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SVG told of horrible enslavement, genocide

SVG told of horrible enslavement, genocide

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Vincentians were, on Sunday, given an up close and personal look at slavery in St Vincent and the Grenadines, when the case for reparations for the enslavement of Africans and genocide of the indigenous peoples of the region took centre stage last weekend.{{more}}

In what was arguably the most emotional moment during the opening ceremony of the reparations conference, Professor Verene Shepherd read out the names of enslaved Vincentians who resided on the Dumbarton estate at the time of Emancipation in 1834.

Shepherd, the feature speaker at the Opening Ceremony of the first ever regional conference of its kind, proclaimed that these enslaved people, as young as three months old, earned their owner thousands of dollars in compensation, as she asked “who is going to pay reparations for their souls?”

As she read the names, those in attendance at the conference went silent and many appeared teary-eyed.

“Anthony, a labourer, age 30; Jim Grant, 20, labourer; John Thomas, 43, labourer; Bob, 41, labourer; Hero, 11 years old, but sent to the pasture to work. Sophie, 50, sick nurse; Nellie, 35, labourer; John, 29, driver; Boatswain, 44 years old, he was a labourer. Neptune, 8 years old, but sent to the pasture to pick vine. Rodney, three months old; Eliza, 32, domestic; Mary, 12, sent to pick vines. Henry, 48, labourer; Frederick, 10, domestic,” the professor read.

Shepherd, who is head of the Jamaica Reparations Commission and a lecturer at the University of the West Indies, Mona, used the opportunity to call for the next step of the reparations conversation to add names and faces to the quantitative element of the reparations process, and suggested that countries find ways to honour the victims of genocide and slavery.

She revealed that close to half of the money received by slave owners, nearly 17 billion pounds in today’s exchange, stayed in the UK, and were distributed among 3,000 people.

The other half, she said, was distributed among colonies, including St Vincent and the Grenadines, where 758 claims were made.

“Among the beneficiaries in St Vincent, was the Cambridge educated William Blake, who was worth 140,000 pounds at the time of his death, because of the investments he had made with his compensation award claims on 315 enslaved Africans on Villa and Pembroke estates and properties on Tobago….

“James McCall, a Glasgow merchant, was awarded over 12,000 pounds as compensation for enslaved people on the Adelphi plantation here in this island. He invested the money in railways in Scotland and England and was worth over 141,000 pounds….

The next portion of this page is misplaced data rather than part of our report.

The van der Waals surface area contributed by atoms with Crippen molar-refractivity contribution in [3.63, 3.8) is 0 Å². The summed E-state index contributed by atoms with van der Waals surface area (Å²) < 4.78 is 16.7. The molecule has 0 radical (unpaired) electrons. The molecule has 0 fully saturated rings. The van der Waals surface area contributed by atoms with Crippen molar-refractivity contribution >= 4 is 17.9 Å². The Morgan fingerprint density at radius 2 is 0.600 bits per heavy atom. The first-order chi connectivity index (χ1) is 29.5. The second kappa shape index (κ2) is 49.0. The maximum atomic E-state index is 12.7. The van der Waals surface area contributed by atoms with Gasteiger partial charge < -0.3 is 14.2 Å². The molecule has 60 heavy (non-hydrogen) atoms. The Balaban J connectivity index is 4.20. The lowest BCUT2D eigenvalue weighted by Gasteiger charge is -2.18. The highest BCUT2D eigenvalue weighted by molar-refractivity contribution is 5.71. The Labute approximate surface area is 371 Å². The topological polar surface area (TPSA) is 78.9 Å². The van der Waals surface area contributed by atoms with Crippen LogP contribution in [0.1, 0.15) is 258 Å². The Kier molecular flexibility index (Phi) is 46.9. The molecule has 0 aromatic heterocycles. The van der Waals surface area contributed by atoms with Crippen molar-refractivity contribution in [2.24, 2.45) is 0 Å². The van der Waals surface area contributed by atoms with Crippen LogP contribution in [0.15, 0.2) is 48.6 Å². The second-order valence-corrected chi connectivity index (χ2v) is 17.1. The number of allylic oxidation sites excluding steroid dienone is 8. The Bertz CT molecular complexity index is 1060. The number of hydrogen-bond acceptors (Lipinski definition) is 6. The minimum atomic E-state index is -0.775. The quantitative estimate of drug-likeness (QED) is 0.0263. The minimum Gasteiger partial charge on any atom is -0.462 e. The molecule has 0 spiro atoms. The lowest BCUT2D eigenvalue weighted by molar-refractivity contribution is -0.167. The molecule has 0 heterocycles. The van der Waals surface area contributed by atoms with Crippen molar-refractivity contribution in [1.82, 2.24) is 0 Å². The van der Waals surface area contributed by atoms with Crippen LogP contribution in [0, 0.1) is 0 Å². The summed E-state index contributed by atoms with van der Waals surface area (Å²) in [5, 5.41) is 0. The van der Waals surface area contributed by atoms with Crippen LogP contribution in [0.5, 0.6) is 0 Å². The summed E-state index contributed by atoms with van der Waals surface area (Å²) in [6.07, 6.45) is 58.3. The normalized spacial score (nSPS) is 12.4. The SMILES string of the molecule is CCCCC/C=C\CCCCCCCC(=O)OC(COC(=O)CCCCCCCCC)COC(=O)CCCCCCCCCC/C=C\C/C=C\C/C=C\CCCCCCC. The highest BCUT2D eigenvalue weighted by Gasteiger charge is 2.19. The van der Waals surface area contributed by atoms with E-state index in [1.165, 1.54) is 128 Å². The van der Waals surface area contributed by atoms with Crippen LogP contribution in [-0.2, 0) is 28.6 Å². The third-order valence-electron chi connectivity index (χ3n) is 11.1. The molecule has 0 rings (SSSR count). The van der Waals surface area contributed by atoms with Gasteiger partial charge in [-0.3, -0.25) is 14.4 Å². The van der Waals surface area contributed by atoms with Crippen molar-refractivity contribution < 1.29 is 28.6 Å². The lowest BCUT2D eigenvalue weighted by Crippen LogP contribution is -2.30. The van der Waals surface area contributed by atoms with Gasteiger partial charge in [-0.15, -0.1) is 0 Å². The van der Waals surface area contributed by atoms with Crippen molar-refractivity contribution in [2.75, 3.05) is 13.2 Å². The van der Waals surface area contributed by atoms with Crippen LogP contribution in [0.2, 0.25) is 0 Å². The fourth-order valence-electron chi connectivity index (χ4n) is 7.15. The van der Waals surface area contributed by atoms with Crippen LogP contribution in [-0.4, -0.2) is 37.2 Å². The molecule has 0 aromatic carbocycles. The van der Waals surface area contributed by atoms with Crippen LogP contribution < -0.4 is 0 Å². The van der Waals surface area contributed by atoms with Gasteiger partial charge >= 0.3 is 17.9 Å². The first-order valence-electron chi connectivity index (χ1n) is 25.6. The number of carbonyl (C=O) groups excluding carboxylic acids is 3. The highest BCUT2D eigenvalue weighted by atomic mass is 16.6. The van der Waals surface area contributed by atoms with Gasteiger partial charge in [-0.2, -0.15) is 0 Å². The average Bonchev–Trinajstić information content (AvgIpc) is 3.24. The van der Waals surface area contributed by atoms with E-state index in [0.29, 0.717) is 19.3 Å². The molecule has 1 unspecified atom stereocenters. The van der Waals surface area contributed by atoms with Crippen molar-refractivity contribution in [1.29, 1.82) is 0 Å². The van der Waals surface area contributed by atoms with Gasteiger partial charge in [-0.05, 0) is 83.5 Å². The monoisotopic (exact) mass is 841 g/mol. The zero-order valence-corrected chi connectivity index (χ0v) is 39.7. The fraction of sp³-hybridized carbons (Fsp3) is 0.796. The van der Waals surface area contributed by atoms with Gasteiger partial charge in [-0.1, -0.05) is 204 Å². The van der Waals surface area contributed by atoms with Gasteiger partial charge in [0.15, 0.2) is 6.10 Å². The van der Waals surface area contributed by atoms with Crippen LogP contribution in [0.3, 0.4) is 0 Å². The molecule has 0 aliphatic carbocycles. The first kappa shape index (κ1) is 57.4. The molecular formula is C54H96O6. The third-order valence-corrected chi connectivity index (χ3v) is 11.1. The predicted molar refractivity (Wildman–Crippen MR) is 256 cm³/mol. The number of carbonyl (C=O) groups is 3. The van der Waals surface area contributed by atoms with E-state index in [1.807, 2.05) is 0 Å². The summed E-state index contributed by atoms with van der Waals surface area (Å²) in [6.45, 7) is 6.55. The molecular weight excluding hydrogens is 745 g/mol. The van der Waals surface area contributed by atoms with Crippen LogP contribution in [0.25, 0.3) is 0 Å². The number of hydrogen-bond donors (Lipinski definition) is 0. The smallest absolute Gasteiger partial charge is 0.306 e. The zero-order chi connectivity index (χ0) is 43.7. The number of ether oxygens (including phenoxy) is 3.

“And there were others… and you may know the plantations which they ran. Sir William Hadley who had 248 enslaved people on Fair Spring or Fair Hall. Alexander Boyde, who had 1,419 enslaved people on Sion Hill, Orange Hill, Montrose, Waterloo, Golden Grove, Cheltenham, and lot Fourteen Estate, and he claimed over 36,000 pounds.

“Also William Maxwell Alexander, who claimed compensation for 1,499 enslaved people. Sir Archibald Alexander for Belle View, William Stowe for Paget Farm, Alexander McBarnett for San Souci, Villa and Waterloo, and Michael Agar for domestics in Kingstown.

“Another high profile individual who received compensation was George Hibbert; he was the founder of the West India Company, and he received what in today’s money would be 49 million pounds… and the list goes on,” stated Shepherd.

Shepherd pointed out that between 40 and 50 per cent of the claimants in the Caribbean were women, including Elizabeth Bolton, Marie Joseph Acourt, Mary Arindell, Cecelia Blake, and Elizabeth Brooke, who had 615 enslaved Africans on Pembroke, Rabacca and Villa.

She also said that the names of the slaves, as well as their owners, were well documented in the United Kingdom, which makes the argument for reparation more solid, and it was important that these documents be brought back to the region for preservation.

“So, as we chart the way forward over the next two days, let us add the repatriation of those documents into the mix, because the next thing we know they might be removed and destroyed by statutes.

“Our mission must be to ask for these receipts, because that is evidence that we need of the crime against our ancestors.”(JJ)

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